5. Consider the music chanting workshop that Burt is part of, and the Hildegard von Bingen music that he and Tristan listen to together, as well as the Lemko folk songs that Tristan goes to seek. What role does music play in the novel? And what does it suggest about the needs of children to escape their family that Tristan, in the end, leaves both the medieval and Lemko worlds behind in his music?
6. Burt claims that history is always ours for the reliving. Do you feel, as Burt does, that “reality is re-enactment”?
7. The title of the novel comes from Julian of Norwich’s meditation on sin. The opening and closing come from the life of Hildegard von Bingen. Why do you think the author chose to frame the novel with these female religious figures, both representative of a certain kind of visionary mysticism?
8. The beginning–a retelling of the entombment of Hildegard–is about the sacrifice of a child. Do you think Burt sacrifices either or both of his children? To what end?
9. Consider the section titles: The Emigrants, Kitty, The Castle. What do you make of these titles? Who are the emigrants, and what is the castle?
10. Examine Domenico Ghirlandaio’s Portrait of an Elderly Man with His Son. What do you think Burt sees when he stares at this painting? What do you think is the meaning of his nose in the story, and how do you think it affects Burt when June changes her inherited nose? What role does disfigurement as a whole play in the novel, and how is it related to the idea of otherness–of being an outcast?
11. We hear and see little about the relationship between Tristan and June. What do you imagine that relationship to be like? How do you see your own family dynamics reflected in the novel?
12. What role does Lonna Katsav fulfill in the story? Is she a mediating force, a meddler, a woman searching for a way into a family?
13. What is the meaning of Max Werfel’s search for his family? Is the fact that Max and Burt can’t communicate important to the arc of the story?
14. What is the role of geography in the novel, the importance of place?
15. Burt speaks very little about his own past: he tells Kitty some, and takes her to the orphanage where he was raised by nuns. Why do you think he pushes his past away? Do you think his children know about his own lost family?
16. What is the relationship between June and her father–who is, biologically, her true father, a fact that may not be true of Tristan? In many ways–physically, their faces; temperamentally, their feeling like outsiders–daughter and father are very similar. Burt reflects that “I’ve often seen my daughter there, in those eyes, waiting, pleading almost, for me to hurry up and figure her out.” Yet Burt seems focused solely on Tristan. Why do you think this is the case?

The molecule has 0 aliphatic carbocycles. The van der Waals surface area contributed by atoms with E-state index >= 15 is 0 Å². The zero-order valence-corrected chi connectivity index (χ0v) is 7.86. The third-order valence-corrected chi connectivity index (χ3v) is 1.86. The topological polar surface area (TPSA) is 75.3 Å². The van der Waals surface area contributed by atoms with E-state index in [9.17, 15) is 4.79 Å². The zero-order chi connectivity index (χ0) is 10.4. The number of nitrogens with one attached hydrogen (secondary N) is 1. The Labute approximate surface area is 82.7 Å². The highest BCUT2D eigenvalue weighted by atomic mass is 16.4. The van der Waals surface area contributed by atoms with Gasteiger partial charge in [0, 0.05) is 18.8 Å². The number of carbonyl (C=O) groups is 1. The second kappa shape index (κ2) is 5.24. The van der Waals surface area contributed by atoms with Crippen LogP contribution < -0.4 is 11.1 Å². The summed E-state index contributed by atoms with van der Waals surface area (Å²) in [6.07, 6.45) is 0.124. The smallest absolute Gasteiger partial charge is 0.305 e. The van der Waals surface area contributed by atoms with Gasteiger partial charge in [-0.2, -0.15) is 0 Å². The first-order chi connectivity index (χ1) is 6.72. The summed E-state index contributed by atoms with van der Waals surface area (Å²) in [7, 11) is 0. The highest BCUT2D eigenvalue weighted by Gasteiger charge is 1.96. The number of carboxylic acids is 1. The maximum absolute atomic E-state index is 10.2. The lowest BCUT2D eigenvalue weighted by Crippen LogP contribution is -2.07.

17. Regarding the question of parentage, Anna states that she knows for a fact that Tristan isn’t Burt’s biological son. Do you think this is something Burt has known all along as well?
18. What do you make of the relationship between Burt and Kitty, and particularly of the scene when Kitty foresees their future?
19. What role do blame and forgiveness play in the lives of the different characters?
20. What is the importance of the imagined Lemko scenes–of Anna watching her grandfather die, and Kitty seeing that death and his funeral? Do you think these are authorial insertions, or still Burt’s framing of the story? What does it mean that Anna’s grandfather tells her that she “can never go far,” right after Anna is imagining burning down any trace of the Lemko in herself?
21. Do the signs at the end point to a future reconciliation, a reconstruction of the family? Consider Burt’s realization that “my daughter and I have the same goal.” What goal is this? What else does Burt see more clearly in the end, and what does it mean that he identifies himself with Hildegard, but foresees an ending that opens into light, instead of death?